Marshmallow Fluff is a spreadable marshmallow product, often found nestled on shelves beside the peanut butter used for lunchbox confections, adding a sweet, viscous layer to sandwiches and brownies. Around Easter, marshmallow Peeps, with their softer structure and crunchy sugar coating, appear in stores. In many homes around the country, marshmallow-covered sweet potatoes are a staple at the Thanksgiving table.
Let marshmallows cool at least 4 hours or overnight. Combine powdered sugar and corn starch in a shallow pan. Cut the marshmallows into bite-size pieces with a sharp knife or scissors, dropping one at a time into the powdered sugar. Toss to coat well. Store marshmallows in an airtight container in a cool place. Best used within 1 month.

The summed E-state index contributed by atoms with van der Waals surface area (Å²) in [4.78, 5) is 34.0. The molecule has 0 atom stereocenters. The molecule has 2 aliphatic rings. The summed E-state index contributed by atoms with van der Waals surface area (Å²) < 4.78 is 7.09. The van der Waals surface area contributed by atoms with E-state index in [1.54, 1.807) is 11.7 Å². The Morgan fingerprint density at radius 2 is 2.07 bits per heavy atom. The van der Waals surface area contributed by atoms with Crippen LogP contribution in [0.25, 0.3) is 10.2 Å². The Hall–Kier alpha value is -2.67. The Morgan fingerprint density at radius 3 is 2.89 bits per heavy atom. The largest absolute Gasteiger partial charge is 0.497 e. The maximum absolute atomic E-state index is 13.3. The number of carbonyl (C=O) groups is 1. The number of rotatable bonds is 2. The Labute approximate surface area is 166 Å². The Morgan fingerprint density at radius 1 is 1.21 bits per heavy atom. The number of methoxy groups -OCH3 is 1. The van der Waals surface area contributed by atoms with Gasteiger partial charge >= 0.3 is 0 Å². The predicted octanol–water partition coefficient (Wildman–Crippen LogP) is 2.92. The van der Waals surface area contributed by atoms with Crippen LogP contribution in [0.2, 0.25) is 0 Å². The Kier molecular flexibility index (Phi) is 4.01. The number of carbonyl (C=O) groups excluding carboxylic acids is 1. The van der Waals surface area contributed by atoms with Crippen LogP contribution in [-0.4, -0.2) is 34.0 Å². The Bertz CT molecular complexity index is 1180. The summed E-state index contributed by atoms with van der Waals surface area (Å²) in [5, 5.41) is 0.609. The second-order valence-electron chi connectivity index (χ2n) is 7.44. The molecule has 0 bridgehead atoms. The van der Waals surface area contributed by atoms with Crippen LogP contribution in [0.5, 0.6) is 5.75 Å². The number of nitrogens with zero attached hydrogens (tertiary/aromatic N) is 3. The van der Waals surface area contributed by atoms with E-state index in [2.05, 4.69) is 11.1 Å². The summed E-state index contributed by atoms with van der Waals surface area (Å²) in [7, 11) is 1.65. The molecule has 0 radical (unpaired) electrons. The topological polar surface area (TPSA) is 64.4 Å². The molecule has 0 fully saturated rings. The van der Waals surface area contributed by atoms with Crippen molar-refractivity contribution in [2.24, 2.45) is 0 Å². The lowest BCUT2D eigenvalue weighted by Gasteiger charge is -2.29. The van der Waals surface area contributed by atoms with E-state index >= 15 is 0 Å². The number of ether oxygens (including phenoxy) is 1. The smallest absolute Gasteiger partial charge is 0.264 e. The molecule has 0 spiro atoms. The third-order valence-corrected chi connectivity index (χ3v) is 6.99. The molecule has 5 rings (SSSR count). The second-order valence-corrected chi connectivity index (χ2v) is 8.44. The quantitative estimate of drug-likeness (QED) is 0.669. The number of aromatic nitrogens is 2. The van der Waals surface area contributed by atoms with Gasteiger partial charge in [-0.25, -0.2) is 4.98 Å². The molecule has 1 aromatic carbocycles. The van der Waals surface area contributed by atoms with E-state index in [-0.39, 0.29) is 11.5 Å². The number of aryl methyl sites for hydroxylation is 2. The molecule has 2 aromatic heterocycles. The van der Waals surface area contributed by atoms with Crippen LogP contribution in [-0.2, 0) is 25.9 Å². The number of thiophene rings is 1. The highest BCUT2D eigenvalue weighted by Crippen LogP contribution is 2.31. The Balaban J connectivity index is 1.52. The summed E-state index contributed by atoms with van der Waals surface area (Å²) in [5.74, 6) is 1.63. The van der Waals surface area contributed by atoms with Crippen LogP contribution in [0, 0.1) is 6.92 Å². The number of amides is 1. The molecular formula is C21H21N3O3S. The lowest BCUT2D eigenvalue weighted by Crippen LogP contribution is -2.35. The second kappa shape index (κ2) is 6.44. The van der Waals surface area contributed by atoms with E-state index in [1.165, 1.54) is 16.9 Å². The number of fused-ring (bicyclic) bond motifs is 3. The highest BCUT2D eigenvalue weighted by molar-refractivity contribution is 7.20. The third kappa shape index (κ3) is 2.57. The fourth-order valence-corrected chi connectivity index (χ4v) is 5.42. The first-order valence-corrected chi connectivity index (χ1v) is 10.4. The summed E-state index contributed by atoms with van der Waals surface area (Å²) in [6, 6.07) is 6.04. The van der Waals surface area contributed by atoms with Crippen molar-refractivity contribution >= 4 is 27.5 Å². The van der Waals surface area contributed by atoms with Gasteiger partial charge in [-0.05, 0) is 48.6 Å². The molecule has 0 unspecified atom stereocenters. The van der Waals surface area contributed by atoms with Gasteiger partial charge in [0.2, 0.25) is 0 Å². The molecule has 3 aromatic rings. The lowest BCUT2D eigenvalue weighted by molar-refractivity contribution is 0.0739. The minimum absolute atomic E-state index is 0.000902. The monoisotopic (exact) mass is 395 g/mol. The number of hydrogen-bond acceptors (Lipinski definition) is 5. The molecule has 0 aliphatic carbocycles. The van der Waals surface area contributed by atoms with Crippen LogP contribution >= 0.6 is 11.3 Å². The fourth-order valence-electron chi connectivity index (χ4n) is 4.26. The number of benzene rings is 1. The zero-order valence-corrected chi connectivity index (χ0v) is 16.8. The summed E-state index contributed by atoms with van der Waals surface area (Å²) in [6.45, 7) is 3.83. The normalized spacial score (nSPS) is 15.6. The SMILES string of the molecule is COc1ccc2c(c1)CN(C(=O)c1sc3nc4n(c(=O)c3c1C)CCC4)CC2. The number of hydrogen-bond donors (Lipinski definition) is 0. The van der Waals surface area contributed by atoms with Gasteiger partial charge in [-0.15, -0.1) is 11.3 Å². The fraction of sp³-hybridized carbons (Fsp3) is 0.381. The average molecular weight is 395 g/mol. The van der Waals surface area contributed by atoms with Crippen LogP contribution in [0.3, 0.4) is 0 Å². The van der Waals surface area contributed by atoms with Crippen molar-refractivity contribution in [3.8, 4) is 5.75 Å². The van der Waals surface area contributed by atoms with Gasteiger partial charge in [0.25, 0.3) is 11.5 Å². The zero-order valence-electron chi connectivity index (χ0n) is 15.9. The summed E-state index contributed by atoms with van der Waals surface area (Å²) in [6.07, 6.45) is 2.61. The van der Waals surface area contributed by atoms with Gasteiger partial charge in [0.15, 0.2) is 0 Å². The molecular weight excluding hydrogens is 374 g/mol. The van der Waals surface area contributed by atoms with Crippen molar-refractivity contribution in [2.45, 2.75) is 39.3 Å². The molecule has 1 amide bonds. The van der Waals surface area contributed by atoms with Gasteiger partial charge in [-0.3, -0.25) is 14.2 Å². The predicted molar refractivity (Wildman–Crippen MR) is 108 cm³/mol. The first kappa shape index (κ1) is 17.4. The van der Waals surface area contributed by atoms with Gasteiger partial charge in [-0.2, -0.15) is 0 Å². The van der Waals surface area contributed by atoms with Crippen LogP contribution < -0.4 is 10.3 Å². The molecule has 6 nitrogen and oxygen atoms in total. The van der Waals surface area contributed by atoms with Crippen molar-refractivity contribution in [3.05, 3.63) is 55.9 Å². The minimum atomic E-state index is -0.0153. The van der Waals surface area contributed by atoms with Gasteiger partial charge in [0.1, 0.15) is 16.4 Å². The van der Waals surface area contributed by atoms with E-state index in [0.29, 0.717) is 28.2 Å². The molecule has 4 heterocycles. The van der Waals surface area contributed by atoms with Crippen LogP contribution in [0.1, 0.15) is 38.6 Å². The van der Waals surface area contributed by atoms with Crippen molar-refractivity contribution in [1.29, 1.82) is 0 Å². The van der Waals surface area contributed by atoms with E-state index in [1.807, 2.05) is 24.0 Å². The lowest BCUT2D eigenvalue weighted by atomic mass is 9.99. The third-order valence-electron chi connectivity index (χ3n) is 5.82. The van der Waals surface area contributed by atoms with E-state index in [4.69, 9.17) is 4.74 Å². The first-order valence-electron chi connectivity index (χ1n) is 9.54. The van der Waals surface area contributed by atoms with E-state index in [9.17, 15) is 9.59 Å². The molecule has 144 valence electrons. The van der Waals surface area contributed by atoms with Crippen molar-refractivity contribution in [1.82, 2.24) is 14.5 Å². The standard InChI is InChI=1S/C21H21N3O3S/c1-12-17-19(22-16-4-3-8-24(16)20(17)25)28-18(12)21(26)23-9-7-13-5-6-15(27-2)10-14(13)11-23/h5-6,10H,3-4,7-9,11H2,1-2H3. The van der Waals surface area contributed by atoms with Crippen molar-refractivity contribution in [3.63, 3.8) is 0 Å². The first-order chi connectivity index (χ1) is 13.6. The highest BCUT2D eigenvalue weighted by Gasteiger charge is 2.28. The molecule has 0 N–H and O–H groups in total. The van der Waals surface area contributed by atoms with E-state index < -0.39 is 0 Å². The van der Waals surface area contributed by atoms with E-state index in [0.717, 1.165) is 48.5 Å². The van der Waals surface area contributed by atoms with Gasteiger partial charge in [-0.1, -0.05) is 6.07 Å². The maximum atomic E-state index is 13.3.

Marshmallows, like most candies, are sweetened with sucrose. They are prepared by the aeration of mixtures of sucrose and proteins to a final density of about 0.5 g/ml. The molecular structure of marshmallows is simply a sugar solution blended with stabilizing structure agents such as gelatin, xanthan gum, or egg whites.